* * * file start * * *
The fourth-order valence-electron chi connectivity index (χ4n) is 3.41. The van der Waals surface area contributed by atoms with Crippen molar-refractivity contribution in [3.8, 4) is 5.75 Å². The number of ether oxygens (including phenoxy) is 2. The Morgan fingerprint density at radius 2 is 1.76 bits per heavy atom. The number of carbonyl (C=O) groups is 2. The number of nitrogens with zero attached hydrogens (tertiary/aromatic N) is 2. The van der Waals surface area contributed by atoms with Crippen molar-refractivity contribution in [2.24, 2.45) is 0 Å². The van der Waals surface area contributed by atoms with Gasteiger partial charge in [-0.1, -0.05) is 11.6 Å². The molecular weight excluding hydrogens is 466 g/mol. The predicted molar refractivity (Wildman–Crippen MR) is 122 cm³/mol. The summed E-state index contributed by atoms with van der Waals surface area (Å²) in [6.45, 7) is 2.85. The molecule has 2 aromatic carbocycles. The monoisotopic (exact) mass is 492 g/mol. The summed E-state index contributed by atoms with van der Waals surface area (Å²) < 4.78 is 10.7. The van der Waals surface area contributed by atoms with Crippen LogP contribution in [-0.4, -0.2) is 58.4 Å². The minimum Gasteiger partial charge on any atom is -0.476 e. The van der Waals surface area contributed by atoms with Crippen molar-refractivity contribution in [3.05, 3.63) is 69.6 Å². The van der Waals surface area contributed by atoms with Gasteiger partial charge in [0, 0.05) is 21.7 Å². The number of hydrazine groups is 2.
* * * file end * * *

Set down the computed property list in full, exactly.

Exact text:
The fourth-order valence-electron chi connectivity index (χ4n) is 3.41. The van der Waals surface area contributed by atoms with Crippen molar-refractivity contribution in [3.8, 4) is 5.75 Å². The number of ether oxygens (including phenoxy) is 2. The Morgan fingerprint density at radius 2 is 1.76 bits per heavy atom. The number of carbonyl (C=O) groups is 2. The number of nitrogens with zero attached hydrogens (tertiary/aromatic N) is 2. The van der Waals surface area contributed by atoms with Crippen molar-refractivity contribution in [2.24, 2.45) is 0 Å². The van der Waals surface area contributed by atoms with Gasteiger partial charge in [-0.1, -0.05) is 11.6 Å². The molecular weight excluding hydrogens is 466 g/mol. The predicted molar refractivity (Wildman–Crippen MR) is 122 cm³/mol. The summed E-state index contributed by atoms with van der Waals surface area (Å²) in [6.45, 7) is 2.85. The molecule has 2 aromatic carbocycles. The monoisotopic (exact) mass is 492 g/mol. The summed E-state index contributed by atoms with van der Waals surface area (Å²) < 4.78 is 10.7. The van der Waals surface area contributed by atoms with Crippen LogP contribution in [-0.4, -0.2) is 58.4 Å². The minimum Gasteiger partial charge on any atom is -0.476 e. The van der Waals surface area contributed by atoms with Crippen molar-refractivity contribution in [3.05, 3.63) is 69.6 Å². The van der Waals surface area contributed by atoms with Gasteiger partial charge in [0, 0.05) is 21.7 Å². The number of hydrazine groups is 2.